If approved, the site will add additional waste categories including commercial food waste, tannery and wool scouring wastes, category C soils and stormwater contaminated with oil or hydrocarbons.

According to an EPA statement, the site will convert waste into up to 15,000 tonnes of pasteurised compost material a year, using upgraded forced aeration technology.

The EPA’s assessment is being jointly carried out with a Planning Permit application to Shire of Corangamite.

The Gnotuk facility is an EPA licensed site.

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Cleanaway launches waste-to-energy plan

A Cleanaway and Macquarie Capital Green Investment Group joint venture will see waste from households and local businesses converted into power, for as many as 65,000 Western Sydney homes.

Cleanaway and Macquarie Capital are co-investing and co-developing the waste-to-energy project, which will eventually be operated by Cleanaway.

According to a Cleanaway statement, the proposal targets red bin waste that cannot be recycled, and will have the capacity to cut Western Sydney’s annual landfill volumes by 500,000 tonnes – almost a third of the red bin waste generated per year in the local area.

Cleanaway CEO Vik Bansal said that with technology available today, there is an opportunity for Western Sydney to become a leader in smart waste management.

“Our proposal, if successful, will turn rubbish that would have been landfilled into a clean source of energy that supplies the grid and contributes to more affordable power for consumers,” Mr Bansal said.

“By diverting waste from our landfills, an energy from waste facility would reduce greenhouse gas emissions by more than 450,000 tonnes of carbon dioxide each year. This is the same as taking approximately 100,000 cars off our roads.”

Mr Bansal said Cleanaway is committed to a comprehensive approvals and consultation process, and if successful, will pave the way for a facility using the world’s best high-temperature combustion technology.

“The emission cleaning systems ensure the emissions leaving the plant are cleaned before they enter the atmosphere,” Mr Bansal said.

“The proposal will be assessed considering the triple bottom line – making sure it creates social, environmental and economic benefits. We won’t spare any effort to ensure the design is leading edge in terms of environmental controls and safe for the community.”

To date, a site has been acquired for the potential facility at 339 Wallgrove Road, Eastern Creek, located in an industrial area surrounded by waste and recycling centres.

Preparation of an Environmental Impact Statement is underway, which will contain information about the project proposal including environmental assessments.

The statement will be released for public consultation early next year.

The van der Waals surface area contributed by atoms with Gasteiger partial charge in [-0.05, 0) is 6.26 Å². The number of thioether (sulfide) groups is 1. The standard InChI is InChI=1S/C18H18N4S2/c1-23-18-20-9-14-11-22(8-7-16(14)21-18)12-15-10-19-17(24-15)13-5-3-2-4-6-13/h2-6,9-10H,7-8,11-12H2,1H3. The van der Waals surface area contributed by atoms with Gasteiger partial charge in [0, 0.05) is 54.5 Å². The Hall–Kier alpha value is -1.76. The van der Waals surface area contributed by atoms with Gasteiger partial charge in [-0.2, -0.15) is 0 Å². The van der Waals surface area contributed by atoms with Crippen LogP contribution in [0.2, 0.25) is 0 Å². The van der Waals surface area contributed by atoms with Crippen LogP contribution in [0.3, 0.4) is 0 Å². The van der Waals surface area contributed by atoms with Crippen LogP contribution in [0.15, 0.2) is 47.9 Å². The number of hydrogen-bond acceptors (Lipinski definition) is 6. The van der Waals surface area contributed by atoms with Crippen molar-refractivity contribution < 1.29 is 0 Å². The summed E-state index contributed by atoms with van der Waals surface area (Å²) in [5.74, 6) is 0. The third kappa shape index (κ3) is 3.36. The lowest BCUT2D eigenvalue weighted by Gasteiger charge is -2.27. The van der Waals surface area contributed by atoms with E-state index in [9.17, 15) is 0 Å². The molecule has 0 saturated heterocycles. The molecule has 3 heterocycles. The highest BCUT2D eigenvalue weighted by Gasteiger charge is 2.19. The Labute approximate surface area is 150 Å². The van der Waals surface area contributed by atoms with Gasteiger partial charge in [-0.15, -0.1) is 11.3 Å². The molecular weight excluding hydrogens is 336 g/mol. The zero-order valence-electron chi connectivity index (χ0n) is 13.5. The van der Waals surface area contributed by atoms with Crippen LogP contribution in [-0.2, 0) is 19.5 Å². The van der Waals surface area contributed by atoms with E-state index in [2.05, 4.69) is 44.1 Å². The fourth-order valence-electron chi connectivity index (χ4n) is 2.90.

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Survey reveals waste industry investment push

Australia’s waste and recycling sector is set to back Prime Minister Scott Morrison’s $20 million funding with greater investment in research and technology, according to an Australasian Waste & Recycling Expo (AWRE) survey.

AWRE Event Manager Andrew Lawson said the survey found 85 per cent of respondents were planning investments of up to $500,000, while 12 per cent planned to invest more than $1million.

“Organisations cited research and development, technology and innovation, and product development as their major investment priorities over the next three years,” Mr Lawson said.

“While 49 per cent of respondents said they plan to increase staff over the next 12 months, 43 per cent said there would be no staff changes.”

Mr Lawson said the survey revealed an overarching sense of optimism about the future, despite the short-term challenges following the loss of export markets.

“Not surprisingly, there is still widespread concern about China’s National Sword policy, which dramatically cut Australia’s export of plastics, paper, metal and other waste materials to that market,” Mr Lawson said.

“However, far from throwing Australia’s waste and recycling industries into crisis, most believe this presents an opportunity to develop homegrown solutions to the growing problem of waste.”

According to Mr Lawson, 54 per cent of those surveyed said they were confident that new recycling technology, especially in energy generation, would transform the sector over the next one-to-three years.

“A majority of respondents said this far neither federal nor state initiatives had helped their business navigate the challenging new landscape, so the Prime Minister’s recent focus on these issues will be welcomed by the industry,” Mr Lawson said.

“Asked to nominate the main drivers for bringing about radical changes to Australia’s waste and recycling sector, respondents nominated government policy, technology and international trends – with some also identifying climate change as a major influence on public policy and community attitudes.”